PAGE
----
This is a must for every child's library. They needn't be named Sam.
I heard that from a doctor, a doctor I know.
One who write books about rain and the snow.
One who writes books about Whos and Whats.
One who cheers you up when you have papercuts.
That was my little tribute to Dr. Seuss. It may not be nearly as good as this book (or any others), but I like it.
Green Eggs and Ham wanders deep within your mind and soul. It's guaranteed to send a shiver down your spine with each glance. It may seem like a simple story from a child's perspective, but to the rest of us, there is a deep symbolic message hiddin within the bright orange pages. And remember, to eat your green eggs and ham, even if you do not like Sam-I-Am.
Read this book, no?
Would you read it in a box?
Would you read it with a fox?
Would you read it on a train?
Would you read it on a plane?
Dr. Seuss would have been proud.
We starting a great habit of reading two or three Seuss books before bed, and the kids loved them. My wife, an elementary ed teacher, taught me the technic of starting a sentence and letting the kids finish it. I would begin with, "That Sam-I-Am, that Sam-I-Am, I do not like that..." and our kids would respond in delight with, "Sam-I-Am." Soon we progressed to just flipping the pages, and the kids would tell the story! Of course, they had the book memorized, but generating an interest in reading is the first step to learning how to read.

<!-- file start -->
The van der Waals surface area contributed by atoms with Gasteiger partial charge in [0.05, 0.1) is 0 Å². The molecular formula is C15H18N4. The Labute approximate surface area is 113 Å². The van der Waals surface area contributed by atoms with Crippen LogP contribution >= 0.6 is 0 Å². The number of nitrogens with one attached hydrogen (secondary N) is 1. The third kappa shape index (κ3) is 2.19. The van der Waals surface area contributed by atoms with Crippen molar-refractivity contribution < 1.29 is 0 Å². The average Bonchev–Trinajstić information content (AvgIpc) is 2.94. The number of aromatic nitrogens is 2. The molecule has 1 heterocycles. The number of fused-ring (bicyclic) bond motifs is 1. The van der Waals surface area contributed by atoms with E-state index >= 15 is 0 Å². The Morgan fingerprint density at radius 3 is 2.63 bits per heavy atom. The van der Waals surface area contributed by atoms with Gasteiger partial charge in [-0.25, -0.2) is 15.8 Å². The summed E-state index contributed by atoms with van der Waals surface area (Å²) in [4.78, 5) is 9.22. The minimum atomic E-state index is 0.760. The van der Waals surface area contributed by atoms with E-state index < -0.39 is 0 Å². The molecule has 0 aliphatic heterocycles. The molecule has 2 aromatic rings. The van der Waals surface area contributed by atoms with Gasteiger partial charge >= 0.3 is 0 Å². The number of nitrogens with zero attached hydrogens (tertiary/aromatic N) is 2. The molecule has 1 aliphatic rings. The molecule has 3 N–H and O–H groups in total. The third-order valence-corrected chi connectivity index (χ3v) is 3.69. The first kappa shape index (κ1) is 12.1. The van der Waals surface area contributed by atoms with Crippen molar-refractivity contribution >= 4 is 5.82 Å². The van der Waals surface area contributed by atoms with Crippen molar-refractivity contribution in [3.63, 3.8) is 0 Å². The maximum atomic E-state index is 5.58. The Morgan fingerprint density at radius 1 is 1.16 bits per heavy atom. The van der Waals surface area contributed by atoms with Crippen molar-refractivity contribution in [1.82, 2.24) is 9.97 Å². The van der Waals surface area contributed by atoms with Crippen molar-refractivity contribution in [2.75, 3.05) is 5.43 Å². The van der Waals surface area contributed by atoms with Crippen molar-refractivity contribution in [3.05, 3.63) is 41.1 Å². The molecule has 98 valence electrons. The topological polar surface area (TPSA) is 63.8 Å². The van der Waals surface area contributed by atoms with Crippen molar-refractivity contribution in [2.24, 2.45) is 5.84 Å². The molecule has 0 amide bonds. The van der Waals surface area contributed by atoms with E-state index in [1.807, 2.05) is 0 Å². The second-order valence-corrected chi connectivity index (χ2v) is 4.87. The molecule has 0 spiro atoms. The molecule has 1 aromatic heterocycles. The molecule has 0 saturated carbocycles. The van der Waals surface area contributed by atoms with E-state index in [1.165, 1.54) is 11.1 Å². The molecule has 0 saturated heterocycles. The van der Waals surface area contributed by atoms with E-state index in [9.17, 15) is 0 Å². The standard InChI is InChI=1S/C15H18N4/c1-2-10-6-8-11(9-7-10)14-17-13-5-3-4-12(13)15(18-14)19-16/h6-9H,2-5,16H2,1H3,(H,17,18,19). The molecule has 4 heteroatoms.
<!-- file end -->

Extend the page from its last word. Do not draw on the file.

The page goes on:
Every kid should experience this timeless classic while growing up. Parents will enjoy reading it almost as much as children will enjoy hearing Seuss's whacky rhymes. Combine it with other fun Seuss books, and your kids will sit enthralled as you turn the pages. Highly recommended.
Most recent customer reviews
Arrived in perfect condition and quickly. Very creative book, my son love the flaps. A classic fun for babies.Published 1 month ago by Anna Hillier
I bought Dr. Suess when my kids were young and hated reading them. They seemed too silly to me in my twenties. What a pompous ass I was at twenty! Read morePublished 12 months ago by Carole P. Roman